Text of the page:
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Revenge of the Brontosaurus

The Brontosaurus is baaack,” Professor Jacques Gauthier proclaims. And Yale’s Peabody Museum of Natural History has it.

You might remember the disappointment that ensued when the Peabody had to relabel its beloved Brontosaurus, the biggest and most popular skeleton in the museum’s Great Hall of Dinosaurs, as an Apatosaurus.

Now, researchers from Portugal and the UK have restored the Brontosaurus—discovered by Yale paleontologist O. C. Marsh, Class of 1860—to its perch as a distinct genus.

I’m delighted,” says Gauthier, the Peabody’s curator of vertebrate paleontology and vertebrate zoology. “It’s what I learned as a kid.”

Marsh, America’s first paleontology professor, discovered the Brontosaurus in 1879. The skeleton of that original specimen has dominated the Great Hall since the 1930s.

But later research led paleontologists to conclude that the Brontosaurus (“Thunder Lizard”) was essentially the same as the Apatosaurus (“Deceptive Lizard”), which Marsh had discovered and named two years before the Bronto. Under scientific naming conventions, the earlier name won out.

Now, along come the European researchers, analyzing 81 sauropod specimens for 477 different physical characteristics. The team examined each skeleton “tooth by tooth, bone by bone,” without regard to how it had been previously categorized, observes Gauthier, who was not part of the team.

They found that the Brontosaurus and Apatosaurus are distinct after all. Most notably, Brontosaurus’s neck is “higher and less wide,” lead author Emanuel Tschopp tells Scientific American. “So, although both are very massive and robust animals, Apatosaurus is even more extreme than Brontosaurus.”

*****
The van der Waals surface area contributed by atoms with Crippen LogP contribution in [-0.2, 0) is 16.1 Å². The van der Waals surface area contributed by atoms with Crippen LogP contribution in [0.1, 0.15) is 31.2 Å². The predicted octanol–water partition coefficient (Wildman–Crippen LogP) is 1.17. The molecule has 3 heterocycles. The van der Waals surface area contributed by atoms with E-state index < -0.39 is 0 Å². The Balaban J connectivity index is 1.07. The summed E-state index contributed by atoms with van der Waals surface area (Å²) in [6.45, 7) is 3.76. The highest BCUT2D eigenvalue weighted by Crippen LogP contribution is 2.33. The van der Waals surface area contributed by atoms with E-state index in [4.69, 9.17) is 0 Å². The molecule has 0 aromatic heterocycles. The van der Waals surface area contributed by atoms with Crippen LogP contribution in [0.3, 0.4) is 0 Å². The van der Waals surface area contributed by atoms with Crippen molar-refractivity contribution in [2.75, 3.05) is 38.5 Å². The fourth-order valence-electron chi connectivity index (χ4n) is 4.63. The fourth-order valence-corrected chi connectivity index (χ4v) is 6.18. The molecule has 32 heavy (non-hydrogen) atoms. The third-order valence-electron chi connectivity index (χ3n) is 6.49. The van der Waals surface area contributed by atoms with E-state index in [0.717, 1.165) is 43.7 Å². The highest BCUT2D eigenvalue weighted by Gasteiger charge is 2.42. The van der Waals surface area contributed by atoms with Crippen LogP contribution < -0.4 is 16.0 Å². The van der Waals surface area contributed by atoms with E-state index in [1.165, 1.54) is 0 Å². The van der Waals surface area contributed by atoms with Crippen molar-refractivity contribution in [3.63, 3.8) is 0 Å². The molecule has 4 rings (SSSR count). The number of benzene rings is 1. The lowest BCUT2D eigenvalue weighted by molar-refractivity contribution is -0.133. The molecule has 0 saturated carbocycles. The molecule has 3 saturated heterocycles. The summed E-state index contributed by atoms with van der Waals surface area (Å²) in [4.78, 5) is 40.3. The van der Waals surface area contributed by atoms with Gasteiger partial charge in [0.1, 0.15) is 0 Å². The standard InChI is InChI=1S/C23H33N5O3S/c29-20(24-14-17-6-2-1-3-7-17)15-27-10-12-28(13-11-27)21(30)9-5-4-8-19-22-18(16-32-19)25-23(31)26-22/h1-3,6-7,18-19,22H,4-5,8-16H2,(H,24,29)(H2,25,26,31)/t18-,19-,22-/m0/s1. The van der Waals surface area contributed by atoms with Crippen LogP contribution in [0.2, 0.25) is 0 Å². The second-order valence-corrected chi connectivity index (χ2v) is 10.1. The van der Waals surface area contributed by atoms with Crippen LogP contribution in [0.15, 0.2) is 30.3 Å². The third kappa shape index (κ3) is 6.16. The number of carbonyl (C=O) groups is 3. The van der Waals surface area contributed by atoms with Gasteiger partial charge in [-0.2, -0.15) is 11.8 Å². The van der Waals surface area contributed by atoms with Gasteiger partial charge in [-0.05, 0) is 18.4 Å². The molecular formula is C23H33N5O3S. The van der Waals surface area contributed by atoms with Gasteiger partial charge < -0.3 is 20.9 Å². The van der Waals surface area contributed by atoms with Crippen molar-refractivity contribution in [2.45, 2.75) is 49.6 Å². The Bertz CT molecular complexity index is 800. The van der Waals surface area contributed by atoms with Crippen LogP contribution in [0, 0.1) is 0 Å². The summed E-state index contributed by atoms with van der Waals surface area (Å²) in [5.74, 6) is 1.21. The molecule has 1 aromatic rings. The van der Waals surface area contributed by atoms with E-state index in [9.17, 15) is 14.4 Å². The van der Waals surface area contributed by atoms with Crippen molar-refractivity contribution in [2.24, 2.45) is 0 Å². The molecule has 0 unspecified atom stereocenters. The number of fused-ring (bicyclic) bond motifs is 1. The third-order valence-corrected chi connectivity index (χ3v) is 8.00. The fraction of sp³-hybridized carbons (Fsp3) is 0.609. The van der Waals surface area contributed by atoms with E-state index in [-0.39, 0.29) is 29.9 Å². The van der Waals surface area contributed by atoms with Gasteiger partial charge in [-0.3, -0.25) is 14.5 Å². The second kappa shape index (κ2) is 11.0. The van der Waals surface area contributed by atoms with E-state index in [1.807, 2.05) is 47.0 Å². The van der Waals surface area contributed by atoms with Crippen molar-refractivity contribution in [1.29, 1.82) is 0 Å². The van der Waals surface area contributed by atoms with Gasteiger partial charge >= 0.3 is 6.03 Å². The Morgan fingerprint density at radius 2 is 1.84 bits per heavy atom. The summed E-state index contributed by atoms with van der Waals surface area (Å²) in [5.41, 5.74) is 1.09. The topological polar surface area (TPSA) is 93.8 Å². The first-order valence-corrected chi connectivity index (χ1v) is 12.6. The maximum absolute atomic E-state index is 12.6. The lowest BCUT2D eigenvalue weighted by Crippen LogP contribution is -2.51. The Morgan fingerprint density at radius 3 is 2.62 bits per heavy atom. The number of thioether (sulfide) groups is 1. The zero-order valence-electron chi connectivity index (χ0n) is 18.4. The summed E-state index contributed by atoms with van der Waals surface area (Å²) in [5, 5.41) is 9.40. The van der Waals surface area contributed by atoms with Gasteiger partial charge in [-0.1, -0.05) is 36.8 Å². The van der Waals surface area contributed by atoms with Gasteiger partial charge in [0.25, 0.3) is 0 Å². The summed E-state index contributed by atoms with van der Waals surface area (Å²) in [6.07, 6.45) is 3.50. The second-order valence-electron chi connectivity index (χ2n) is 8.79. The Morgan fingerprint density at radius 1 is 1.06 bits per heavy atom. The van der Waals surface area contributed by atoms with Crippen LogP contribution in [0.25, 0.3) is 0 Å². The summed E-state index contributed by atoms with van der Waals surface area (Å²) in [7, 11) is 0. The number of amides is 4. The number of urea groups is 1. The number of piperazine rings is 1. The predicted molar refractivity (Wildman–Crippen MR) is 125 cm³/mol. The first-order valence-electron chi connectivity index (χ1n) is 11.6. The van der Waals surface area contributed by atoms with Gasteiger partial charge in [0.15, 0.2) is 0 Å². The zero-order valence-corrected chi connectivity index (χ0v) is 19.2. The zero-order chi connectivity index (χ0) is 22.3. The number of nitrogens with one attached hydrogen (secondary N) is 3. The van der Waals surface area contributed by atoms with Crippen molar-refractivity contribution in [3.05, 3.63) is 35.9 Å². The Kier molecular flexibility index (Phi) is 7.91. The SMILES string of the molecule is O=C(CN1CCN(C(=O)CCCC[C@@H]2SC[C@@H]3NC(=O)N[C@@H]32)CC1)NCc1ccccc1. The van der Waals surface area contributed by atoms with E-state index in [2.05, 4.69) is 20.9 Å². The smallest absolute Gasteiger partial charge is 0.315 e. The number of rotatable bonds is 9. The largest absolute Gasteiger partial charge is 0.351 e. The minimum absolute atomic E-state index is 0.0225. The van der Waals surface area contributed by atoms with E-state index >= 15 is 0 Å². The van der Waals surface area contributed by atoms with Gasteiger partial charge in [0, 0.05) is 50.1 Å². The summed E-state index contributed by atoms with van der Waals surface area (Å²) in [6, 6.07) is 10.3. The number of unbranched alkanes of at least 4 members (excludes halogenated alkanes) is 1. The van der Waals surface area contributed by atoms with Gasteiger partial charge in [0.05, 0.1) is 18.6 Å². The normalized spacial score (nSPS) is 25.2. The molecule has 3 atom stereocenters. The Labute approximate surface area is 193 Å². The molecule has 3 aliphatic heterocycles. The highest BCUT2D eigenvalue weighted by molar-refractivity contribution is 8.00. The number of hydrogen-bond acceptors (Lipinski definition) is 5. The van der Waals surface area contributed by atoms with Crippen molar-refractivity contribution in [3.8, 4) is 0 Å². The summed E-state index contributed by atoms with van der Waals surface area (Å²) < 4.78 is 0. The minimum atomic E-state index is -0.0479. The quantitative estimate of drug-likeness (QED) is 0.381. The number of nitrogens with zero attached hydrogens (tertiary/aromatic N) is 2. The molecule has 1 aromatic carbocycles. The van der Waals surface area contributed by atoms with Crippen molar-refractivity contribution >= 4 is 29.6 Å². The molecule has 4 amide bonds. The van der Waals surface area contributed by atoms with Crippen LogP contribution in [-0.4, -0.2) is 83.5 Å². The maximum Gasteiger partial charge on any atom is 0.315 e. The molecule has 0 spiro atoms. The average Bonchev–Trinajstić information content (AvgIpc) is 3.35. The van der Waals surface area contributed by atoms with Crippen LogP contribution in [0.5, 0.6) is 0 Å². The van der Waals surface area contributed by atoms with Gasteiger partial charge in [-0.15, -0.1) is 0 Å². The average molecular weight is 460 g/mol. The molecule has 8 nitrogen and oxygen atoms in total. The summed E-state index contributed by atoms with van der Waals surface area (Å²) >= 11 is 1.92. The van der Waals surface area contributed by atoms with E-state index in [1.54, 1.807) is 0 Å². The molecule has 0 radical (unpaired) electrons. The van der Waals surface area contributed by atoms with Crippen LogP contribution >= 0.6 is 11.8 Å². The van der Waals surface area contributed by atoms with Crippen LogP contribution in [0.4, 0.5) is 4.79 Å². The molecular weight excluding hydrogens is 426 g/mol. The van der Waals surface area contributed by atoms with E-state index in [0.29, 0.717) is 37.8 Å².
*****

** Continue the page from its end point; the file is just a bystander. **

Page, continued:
The “resurrection” of the Brontosaurus gives the Peabody a boost in prestige, Gauthier says, because the museum’s Bronto is not only the original specimen but also “one of the most complete skeletons.” He hopes the excitement over this news will translate into fund-raising success for the Peabody’s hoped-for $30 million overhaul.

One part of that plan: taking the Brontosaurus apart, removing all the black-painted plaster and “horse-hoof glues” that were added when the exhibit was mounted in the 1930s, and remounting it—with some corrections. Those include replacing the head (currently an Apatosaurus skull) and lifting the tail off the ground.

“These guys thought dinosaurs were lizards,” Gauthier says of those who put the skeleton together. But scientists at Yale and elsewhere have established that dinosaurs were prehistoric birds, and “birds carry their tails off the ground.”

“We have, like, eight zillion dinosaur footprints in Connecticut. Not a tail drag to be found,” Gauthier says. “It’s an embarrassment to me personally” that the Peabody exhibits still show dino tails dragging on the ground.

The scientific community agreed on the Brontosaurus/Apatosaurus convergence in 1903. It took the Peabody a century to relabel its skeleton. Now, barely more than a decade later, it has changed the label back. A ceremonial unveiling, dubbed “This is your life, Brontosaurus,” will take place at 1 pm on April 14 in the Great Hall.


The Yale Alumni Magazine is published by Yale Alumni Publications Inc., an alumni-based nonprofit that is not run by Yale University. Its content does not necessarily reflect the views of the university administration.

Filed under Peabody Museum, dinosaurs
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